Nevertheless, there's a distinct lack of strategy in both the invasion and defense of a fortress. As noted by IGN, adding some basic strategy elements—such as being able to choose troop placement or place traps—would've gone a long way toward making these large-scale battles even more noteworthy. Even defensive upgrades like caged drakes and poison spouts are pre-placed, making the entire ordeal feel all too easy. As it stands, these battles are good fun and serve as one of the game's highlights, but throwing in an element of strategy could've made them truly great.

It's easy to get lost in it all…

Middle-earth: Shadow of War is packed full of content; something certainly not worthy of complaint. That said, there's so much to do and so much going on at any given time, you'd be forgiven for feeling like the game often doesn't know what to do with itself...making it easy to get lost in it all.


The game has a deep and rightful adoration for its own systems (especially The Nemesis System), but they can feel overwhelming at times. It's like Middle-earth: Shadow of Mordor, times 100.  There are orc feuds to intervene on, captains to kill, captains to brainwash, loots to grab, optional missions to upgrade said loot, better loots to grab that renders your favorite piece of loot worthless, elven memories to relive, fortresses to invade, fortresses to defend, random humans to aid, death threats to issue, skills to unlock, sub-skills to unlock and—lest we forget—fast-moving primary story objectives to complete, which themselves often border on the verge of being entirely nonsensical.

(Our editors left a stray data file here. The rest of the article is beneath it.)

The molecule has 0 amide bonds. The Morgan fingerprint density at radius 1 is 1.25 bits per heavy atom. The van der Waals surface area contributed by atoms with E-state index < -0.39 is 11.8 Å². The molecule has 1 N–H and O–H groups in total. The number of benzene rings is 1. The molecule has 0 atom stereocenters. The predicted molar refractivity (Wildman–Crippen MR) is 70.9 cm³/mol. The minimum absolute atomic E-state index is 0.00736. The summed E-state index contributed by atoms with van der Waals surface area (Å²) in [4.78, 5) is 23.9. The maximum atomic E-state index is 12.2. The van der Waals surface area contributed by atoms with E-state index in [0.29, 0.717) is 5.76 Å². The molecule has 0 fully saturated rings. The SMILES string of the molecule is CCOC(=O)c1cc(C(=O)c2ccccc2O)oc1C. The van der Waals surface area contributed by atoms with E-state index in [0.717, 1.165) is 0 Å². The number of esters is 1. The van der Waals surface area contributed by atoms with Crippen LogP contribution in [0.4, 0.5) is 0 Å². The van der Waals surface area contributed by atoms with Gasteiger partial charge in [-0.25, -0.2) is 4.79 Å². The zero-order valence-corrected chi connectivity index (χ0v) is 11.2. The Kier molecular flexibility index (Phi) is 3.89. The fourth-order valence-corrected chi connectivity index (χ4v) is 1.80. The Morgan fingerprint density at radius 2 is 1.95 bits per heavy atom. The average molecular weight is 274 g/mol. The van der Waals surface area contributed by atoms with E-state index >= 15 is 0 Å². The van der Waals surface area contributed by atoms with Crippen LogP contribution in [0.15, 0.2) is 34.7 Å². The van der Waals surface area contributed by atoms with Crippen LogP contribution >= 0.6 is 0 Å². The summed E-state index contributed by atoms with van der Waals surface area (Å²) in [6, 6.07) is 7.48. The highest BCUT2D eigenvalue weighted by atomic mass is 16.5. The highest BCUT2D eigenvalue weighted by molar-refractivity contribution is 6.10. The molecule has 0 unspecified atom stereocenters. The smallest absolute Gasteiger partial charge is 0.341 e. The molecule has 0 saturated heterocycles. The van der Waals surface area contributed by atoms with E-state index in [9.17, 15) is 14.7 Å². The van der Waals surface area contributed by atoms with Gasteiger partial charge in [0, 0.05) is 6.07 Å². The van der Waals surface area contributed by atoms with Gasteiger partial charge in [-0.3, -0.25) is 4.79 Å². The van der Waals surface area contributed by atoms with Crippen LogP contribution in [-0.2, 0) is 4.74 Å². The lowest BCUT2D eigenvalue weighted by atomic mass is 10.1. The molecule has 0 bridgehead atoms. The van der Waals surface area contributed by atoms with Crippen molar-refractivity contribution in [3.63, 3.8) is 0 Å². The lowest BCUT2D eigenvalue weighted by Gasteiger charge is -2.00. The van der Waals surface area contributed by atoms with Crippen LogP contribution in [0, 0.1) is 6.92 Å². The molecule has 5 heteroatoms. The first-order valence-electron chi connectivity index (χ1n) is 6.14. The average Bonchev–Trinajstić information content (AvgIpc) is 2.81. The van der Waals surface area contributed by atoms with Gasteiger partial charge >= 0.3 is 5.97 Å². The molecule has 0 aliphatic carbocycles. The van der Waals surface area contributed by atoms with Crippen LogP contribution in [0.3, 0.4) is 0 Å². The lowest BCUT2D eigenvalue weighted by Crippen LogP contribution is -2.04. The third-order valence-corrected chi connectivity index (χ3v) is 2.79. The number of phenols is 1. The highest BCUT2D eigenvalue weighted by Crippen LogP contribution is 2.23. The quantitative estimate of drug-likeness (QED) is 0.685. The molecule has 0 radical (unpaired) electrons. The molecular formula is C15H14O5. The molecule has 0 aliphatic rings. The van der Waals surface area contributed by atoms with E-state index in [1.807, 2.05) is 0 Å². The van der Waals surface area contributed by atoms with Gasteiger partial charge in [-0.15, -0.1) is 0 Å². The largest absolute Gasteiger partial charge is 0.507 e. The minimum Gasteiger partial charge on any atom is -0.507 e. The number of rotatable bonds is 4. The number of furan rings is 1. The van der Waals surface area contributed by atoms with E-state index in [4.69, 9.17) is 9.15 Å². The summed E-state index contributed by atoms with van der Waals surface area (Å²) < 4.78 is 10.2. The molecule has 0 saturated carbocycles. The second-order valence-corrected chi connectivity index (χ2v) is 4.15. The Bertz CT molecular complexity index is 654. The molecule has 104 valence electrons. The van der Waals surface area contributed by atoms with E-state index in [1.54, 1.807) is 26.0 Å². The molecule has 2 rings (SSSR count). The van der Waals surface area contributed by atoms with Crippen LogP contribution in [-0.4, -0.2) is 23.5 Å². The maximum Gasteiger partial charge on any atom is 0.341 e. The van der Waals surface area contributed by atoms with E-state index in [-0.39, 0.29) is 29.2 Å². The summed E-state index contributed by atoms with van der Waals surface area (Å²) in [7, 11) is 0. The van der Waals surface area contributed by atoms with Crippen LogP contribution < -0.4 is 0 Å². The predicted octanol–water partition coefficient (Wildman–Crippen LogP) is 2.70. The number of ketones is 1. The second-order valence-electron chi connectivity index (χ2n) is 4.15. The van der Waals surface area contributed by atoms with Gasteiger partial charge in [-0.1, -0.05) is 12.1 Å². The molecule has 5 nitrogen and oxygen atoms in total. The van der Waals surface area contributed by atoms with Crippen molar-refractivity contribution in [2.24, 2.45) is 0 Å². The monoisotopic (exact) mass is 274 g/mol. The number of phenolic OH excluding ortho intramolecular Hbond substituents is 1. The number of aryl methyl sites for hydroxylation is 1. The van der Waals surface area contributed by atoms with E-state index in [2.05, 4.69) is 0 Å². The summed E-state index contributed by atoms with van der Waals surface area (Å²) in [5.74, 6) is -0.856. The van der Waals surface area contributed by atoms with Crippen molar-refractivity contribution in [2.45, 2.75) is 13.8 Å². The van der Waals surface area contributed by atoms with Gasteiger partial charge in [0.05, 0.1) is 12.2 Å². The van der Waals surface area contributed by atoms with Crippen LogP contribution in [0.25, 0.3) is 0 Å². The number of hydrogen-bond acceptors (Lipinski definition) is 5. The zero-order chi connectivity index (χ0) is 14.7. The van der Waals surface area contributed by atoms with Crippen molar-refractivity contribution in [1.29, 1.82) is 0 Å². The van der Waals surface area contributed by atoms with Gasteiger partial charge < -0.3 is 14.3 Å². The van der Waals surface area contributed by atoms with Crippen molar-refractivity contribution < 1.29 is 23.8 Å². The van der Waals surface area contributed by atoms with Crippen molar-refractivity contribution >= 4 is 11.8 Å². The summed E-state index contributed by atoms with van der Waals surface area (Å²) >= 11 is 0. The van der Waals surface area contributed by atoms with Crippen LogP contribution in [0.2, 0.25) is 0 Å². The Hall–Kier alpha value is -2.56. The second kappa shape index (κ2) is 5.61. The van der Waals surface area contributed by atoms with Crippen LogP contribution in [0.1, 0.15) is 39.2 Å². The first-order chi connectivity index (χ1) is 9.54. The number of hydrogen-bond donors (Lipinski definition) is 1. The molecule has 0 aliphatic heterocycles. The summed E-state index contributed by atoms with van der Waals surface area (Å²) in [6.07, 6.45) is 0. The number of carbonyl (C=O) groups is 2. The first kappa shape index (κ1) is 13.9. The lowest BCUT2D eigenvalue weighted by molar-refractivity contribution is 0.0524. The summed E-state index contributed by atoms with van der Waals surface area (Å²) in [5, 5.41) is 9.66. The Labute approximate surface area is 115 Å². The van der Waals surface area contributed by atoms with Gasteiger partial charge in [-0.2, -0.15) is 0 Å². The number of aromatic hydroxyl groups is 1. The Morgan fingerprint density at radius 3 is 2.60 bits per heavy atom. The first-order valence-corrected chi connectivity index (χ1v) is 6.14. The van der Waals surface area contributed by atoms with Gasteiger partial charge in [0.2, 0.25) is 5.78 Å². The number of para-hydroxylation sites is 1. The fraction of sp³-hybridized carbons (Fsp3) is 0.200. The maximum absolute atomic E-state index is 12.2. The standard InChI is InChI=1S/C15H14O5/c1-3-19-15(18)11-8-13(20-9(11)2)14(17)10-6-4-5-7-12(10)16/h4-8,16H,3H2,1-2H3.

It's enough to make your head spin, and sometimes you can't help but wonder: why even bother orienting yourself at all? It's plenty of fun to simply run around, lop off heads, and tick boxes...even if you're not sure exactly why you're doing it.